A court has found the creators of Swedish torrent site The Pirate Bay guilty of "assisting in making copyright content available," sentencing four men to one year in prison each, with millions to be paid in damages, reports TorrentFreak
Peter Sunde, Fredrik Neij and Gottfrid Svartholm, ages 23-30, received jail sentences of one year each. A court ordered each to pay $905,000 in damages. Also convicted was 49-year-old Carl Lundstrom, who received the same sentence. The four are expected to appeal.
The court said the four worked as a "team," a notion that Sunde denied in an informal video "press conference" on The Pirate Bay website.
He said he hasn't talked to Svartholm about the verdict. "We don't really have a connection," Sunde claimed. "That's the thing." Sunde said he "doesn't understand how" the court views the four as a "team."
"[Anybody] could be a team," he added. "If they're part of that team knowingly -- that is the question."
Sunde also said the other three defendants no longer live in Sweden.
The court found total damages to amount to 30 million SEK ($3,620,000 USD), which the court split between the four defendants.
The judge reportedly said that users of The Pirate Bay committed the first offense by sharing files, and the four defendants assisted in that illegal activity.
Sunde claimed that the court "didn't listen" to the defendants' case, favoring the prosecutor. "The prosecutor tried to make everything we do into something mystical, something very scary, something super-criminal."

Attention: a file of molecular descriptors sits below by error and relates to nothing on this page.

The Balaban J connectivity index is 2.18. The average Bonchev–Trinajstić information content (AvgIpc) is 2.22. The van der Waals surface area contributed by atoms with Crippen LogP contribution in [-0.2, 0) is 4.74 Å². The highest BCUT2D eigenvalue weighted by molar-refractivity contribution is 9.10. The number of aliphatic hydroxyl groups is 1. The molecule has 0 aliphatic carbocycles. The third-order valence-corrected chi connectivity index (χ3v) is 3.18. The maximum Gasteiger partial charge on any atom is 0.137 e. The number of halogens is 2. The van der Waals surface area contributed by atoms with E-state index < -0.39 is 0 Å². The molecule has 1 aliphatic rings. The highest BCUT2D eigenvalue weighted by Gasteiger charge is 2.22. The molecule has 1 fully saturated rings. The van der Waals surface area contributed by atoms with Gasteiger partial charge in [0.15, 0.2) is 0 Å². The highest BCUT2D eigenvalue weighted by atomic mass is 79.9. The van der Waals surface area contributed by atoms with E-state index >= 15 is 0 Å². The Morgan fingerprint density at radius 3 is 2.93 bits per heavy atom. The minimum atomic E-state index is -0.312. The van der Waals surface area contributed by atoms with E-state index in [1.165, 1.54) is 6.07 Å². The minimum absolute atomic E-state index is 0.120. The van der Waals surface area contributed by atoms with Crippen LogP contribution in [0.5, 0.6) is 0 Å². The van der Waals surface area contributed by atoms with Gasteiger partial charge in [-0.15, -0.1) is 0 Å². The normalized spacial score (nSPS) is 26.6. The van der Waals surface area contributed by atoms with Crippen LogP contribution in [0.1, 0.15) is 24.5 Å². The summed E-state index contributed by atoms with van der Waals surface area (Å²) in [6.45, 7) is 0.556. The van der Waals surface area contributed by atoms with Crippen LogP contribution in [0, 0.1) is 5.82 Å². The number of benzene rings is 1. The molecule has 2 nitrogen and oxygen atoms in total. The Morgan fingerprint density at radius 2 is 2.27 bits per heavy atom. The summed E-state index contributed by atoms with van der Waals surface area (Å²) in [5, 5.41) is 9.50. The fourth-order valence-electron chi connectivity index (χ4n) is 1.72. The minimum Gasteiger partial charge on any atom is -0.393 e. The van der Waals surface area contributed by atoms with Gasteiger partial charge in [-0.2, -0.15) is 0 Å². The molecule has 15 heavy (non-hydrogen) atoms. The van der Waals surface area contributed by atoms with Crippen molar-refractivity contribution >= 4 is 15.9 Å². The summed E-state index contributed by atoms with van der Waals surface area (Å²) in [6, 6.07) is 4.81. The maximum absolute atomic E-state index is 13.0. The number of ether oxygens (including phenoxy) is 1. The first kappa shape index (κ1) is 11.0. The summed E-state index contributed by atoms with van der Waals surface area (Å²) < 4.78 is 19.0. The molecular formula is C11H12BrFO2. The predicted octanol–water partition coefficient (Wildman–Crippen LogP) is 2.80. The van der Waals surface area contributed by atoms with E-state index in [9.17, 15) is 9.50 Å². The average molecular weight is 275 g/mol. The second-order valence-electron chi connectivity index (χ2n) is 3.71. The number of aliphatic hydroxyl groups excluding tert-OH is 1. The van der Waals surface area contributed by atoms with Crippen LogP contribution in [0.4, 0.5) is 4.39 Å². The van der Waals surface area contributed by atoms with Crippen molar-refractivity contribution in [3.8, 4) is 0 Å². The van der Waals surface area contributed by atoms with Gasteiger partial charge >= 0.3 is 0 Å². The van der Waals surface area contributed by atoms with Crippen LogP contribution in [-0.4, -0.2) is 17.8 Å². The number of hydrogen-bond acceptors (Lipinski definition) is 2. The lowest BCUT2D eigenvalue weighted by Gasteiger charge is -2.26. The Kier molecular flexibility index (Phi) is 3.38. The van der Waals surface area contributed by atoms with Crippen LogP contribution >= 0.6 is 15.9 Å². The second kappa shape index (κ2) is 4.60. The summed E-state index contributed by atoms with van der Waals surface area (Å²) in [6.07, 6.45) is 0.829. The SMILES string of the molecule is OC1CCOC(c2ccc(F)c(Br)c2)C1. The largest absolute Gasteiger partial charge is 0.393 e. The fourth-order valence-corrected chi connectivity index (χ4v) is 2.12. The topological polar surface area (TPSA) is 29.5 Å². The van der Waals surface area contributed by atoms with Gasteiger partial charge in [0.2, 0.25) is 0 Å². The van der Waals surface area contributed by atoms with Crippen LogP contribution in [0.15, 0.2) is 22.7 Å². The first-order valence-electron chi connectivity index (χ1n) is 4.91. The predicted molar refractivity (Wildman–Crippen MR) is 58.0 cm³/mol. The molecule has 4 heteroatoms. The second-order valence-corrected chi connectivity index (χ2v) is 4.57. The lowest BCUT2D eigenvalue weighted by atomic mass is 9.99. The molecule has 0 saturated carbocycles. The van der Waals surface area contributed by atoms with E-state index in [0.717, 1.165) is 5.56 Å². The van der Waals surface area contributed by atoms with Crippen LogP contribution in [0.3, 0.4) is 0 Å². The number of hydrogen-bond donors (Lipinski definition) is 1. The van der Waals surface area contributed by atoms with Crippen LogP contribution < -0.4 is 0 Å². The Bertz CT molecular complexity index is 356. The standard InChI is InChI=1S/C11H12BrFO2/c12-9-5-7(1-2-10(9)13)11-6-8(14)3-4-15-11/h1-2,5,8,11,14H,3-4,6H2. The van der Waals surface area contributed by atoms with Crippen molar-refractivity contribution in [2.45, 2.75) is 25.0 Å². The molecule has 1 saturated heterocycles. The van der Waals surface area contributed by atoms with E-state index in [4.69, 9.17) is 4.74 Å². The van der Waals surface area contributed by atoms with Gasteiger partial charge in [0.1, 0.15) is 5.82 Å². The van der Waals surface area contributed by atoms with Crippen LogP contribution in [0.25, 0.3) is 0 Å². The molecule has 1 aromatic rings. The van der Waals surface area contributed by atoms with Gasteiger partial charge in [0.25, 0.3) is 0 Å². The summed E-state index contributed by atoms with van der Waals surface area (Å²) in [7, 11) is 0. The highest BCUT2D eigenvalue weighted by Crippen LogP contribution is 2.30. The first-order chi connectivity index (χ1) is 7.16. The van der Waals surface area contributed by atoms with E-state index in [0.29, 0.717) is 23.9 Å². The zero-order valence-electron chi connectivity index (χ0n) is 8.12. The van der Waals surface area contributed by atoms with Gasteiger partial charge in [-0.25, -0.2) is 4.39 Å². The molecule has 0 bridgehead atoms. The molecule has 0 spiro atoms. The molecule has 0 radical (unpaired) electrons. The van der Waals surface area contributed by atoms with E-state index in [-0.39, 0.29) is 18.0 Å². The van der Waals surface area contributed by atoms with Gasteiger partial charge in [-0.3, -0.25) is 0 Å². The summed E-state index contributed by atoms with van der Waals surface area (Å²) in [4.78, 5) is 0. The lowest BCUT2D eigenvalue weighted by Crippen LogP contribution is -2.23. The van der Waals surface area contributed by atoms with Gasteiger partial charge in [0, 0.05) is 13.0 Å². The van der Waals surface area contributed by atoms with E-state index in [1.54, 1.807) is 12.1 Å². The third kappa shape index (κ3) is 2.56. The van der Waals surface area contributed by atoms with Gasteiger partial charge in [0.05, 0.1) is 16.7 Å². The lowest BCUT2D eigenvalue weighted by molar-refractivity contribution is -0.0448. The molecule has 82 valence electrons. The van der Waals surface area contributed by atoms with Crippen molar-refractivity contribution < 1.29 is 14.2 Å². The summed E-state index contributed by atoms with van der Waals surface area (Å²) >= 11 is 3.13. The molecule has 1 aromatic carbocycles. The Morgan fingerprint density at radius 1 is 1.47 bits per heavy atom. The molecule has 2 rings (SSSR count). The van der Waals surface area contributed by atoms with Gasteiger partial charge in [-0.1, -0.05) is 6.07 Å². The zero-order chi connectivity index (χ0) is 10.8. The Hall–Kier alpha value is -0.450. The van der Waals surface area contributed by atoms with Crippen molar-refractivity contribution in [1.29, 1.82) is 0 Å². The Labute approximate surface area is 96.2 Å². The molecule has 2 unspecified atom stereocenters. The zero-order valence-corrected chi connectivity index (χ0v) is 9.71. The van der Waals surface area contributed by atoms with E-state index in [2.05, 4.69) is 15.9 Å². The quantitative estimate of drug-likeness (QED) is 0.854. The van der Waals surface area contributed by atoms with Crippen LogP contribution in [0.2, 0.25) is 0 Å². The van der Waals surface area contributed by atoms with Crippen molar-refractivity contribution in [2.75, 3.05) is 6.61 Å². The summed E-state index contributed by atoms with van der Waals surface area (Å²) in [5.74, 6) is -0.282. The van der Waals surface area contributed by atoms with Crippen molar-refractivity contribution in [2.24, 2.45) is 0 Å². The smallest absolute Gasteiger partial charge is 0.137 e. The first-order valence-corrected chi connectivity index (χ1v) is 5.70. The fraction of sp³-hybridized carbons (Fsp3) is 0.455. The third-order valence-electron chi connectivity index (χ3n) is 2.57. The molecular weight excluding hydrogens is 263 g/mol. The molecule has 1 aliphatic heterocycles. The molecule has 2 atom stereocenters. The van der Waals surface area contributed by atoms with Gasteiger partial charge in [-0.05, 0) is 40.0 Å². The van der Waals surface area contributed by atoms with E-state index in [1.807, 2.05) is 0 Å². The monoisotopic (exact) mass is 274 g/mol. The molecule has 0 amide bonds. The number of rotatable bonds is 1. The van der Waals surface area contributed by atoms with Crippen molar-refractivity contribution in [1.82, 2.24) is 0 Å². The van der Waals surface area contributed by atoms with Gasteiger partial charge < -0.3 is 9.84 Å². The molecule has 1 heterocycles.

He continued, "These people, they're like a small elite [class] of people. They sit in a room and just talk to each other," "accelerating" stories until they begin to believe that The Pirate Bay founders "are killing small innocent kids and eating their remains. It's so far out."
Sunde will continue to fight against the ruling. "This case is still not actually judged. This is just the first level ... The final verdict is not out before the last appeal is denied, or if there are no more appeal possibilities. So it will take another four or five years before actual judgment comes."
The Pirate Bay's website seemingly made light of the court's ruling, saying "It was 'lol' to read and hear [the] crazy verdict."
"But as in all good movies, the heroes lose in the beginning but have an epic victory in the end anyhow. That's the only thing Hollywood ever taught us," the site added.
Sunde said The Pirate Bay will continue to operate.
The Entertainment Software Association has applauded the decision:
"Piracy is the single greatest threat to the development and release of innovative and creative entertainment software that consumers demand and enjoy," said ESA CEO Michael Gallagher. "It's a job killer in an economy that needs millions more jobs, not less."
"This decision confirms that the harm being inflicted on creators of digital works by BitTorrent sites like The Pirate Bay will not be tolerated, and that such actions are subject to criminal sanctions."